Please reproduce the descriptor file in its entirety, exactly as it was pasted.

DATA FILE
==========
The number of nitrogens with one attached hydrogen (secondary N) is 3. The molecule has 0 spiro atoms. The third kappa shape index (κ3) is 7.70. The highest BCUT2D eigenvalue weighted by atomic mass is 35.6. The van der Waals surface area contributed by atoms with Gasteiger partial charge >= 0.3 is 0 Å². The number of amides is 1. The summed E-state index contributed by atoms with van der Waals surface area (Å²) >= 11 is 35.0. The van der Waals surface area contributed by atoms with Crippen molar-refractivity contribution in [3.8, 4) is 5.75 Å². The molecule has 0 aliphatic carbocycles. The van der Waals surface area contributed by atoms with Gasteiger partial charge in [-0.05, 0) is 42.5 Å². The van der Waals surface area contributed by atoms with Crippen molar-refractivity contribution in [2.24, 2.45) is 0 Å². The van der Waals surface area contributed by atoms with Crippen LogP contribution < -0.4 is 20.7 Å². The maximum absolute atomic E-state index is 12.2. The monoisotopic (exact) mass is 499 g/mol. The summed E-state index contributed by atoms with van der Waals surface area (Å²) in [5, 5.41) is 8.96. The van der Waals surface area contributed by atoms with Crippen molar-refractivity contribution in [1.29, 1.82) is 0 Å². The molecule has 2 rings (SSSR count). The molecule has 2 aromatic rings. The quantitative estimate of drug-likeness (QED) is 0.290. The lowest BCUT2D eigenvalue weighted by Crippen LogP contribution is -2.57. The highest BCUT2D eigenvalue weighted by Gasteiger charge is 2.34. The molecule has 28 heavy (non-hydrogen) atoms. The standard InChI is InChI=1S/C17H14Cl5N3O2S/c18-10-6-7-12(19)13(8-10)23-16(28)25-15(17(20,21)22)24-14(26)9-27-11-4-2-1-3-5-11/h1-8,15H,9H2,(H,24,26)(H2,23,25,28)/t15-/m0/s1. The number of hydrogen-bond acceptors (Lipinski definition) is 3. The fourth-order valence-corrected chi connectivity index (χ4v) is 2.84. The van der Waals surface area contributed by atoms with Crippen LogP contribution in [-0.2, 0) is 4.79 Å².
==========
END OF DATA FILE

The number of nitrogens with one attached hydrogen (secondary N) is 3. The molecule has 0 spiro atoms. The third kappa shape index (κ3) is 7.70. The highest BCUT2D eigenvalue weighted by atomic mass is 35.6. The van der Waals surface area contributed by atoms with Gasteiger partial charge >= 0.3 is 0 Å². The number of amides is 1. The summed E-state index contributed by atoms with van der Waals surface area (Å²) >= 11 is 35.0. The van der Waals surface area contributed by atoms with Crippen molar-refractivity contribution in [3.8, 4) is 5.75 Å². The molecule has 0 aliphatic carbocycles. The van der Waals surface area contributed by atoms with Gasteiger partial charge in [-0.05, 0) is 42.5 Å². The van der Waals surface area contributed by atoms with Crippen molar-refractivity contribution in [2.24, 2.45) is 0 Å². The van der Waals surface area contributed by atoms with Crippen LogP contribution < -0.4 is 20.7 Å². The maximum absolute atomic E-state index is 12.2. The monoisotopic (exact) mass is 499 g/mol. The summed E-state index contributed by atoms with van der Waals surface area (Å²) in [5, 5.41) is 8.96. The van der Waals surface area contributed by atoms with Crippen molar-refractivity contribution in [1.29, 1.82) is 0 Å². The molecule has 2 rings (SSSR count). The molecule has 2 aromatic rings. The quantitative estimate of drug-likeness (QED) is 0.290. The lowest BCUT2D eigenvalue weighted by Crippen LogP contribution is -2.57. The highest BCUT2D eigenvalue weighted by Gasteiger charge is 2.34. The molecule has 28 heavy (non-hydrogen) atoms. The standard InChI is InChI=1S/C17H14Cl5N3O2S/c18-10-6-7-12(19)13(8-10)23-16(28)25-15(17(20,21)22)24-14(26)9-27-11-4-2-1-3-5-11/h1-8,15H,9H2,(H,24,26)(H2,23,25,28)/t15-/m0/s1. The number of hydrogen-bond acceptors (Lipinski definition) is 3. The fourth-order valence-corrected chi connectivity index (χ4v) is 2.84. The van der Waals surface area contributed by atoms with Crippen LogP contribution in [-0.2, 0) is 4.79 Å².